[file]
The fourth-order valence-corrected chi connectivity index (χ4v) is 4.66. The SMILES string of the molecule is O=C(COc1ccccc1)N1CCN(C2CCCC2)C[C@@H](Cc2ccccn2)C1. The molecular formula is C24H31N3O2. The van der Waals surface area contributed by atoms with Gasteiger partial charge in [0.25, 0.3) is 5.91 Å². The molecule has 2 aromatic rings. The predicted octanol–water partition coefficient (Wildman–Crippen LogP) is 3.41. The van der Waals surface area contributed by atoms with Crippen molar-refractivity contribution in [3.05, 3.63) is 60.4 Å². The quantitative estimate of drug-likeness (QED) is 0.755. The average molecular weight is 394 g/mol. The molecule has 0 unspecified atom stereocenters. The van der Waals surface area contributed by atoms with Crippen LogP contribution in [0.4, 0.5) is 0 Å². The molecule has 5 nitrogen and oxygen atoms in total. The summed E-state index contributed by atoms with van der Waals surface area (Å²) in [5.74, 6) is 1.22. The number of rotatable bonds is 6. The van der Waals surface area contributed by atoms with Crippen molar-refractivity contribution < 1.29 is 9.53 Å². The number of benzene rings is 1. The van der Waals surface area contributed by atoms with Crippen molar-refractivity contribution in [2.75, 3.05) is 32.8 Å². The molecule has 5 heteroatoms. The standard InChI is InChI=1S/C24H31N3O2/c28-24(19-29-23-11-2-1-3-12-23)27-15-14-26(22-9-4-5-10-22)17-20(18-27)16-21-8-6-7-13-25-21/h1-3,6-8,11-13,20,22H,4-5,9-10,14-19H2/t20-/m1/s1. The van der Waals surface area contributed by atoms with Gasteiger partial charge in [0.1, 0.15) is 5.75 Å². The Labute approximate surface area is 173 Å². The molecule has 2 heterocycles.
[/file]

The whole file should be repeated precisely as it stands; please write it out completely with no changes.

The fourth-order valence-corrected chi connectivity index (χ4v) is 4.66. The SMILES string of the molecule is O=C(COc1ccccc1)N1CCN(C2CCCC2)C[C@@H](Cc2ccccn2)C1. The molecular formula is C24H31N3O2. The van der Waals surface area contributed by atoms with Gasteiger partial charge in [0.25, 0.3) is 5.91 Å². The molecule has 2 aromatic rings. The predicted octanol–water partition coefficient (Wildman–Crippen LogP) is 3.41. The van der Waals surface area contributed by atoms with Crippen molar-refractivity contribution in [3.05, 3.63) is 60.4 Å². The quantitative estimate of drug-likeness (QED) is 0.755. The average molecular weight is 394 g/mol. The molecule has 0 unspecified atom stereocenters. The van der Waals surface area contributed by atoms with Crippen LogP contribution in [0.4, 0.5) is 0 Å². The molecule has 5 nitrogen and oxygen atoms in total. The summed E-state index contributed by atoms with van der Waals surface area (Å²) in [5.74, 6) is 1.22. The number of rotatable bonds is 6. The van der Waals surface area contributed by atoms with Crippen molar-refractivity contribution < 1.29 is 9.53 Å². The number of benzene rings is 1. The van der Waals surface area contributed by atoms with Crippen molar-refractivity contribution in [2.75, 3.05) is 32.8 Å². The molecule has 5 heteroatoms. The standard InChI is InChI=1S/C24H31N3O2/c28-24(19-29-23-11-2-1-3-12-23)27-15-14-26(22-9-4-5-10-22)17-20(18-27)16-21-8-6-7-13-25-21/h1-3,6-8,11-13,20,22H,4-5,9-10,14-19H2/t20-/m1/s1. The van der Waals surface area contributed by atoms with Gasteiger partial charge in [0.1, 0.15) is 5.75 Å². The Labute approximate surface area is 173 Å². The molecule has 2 heterocycles.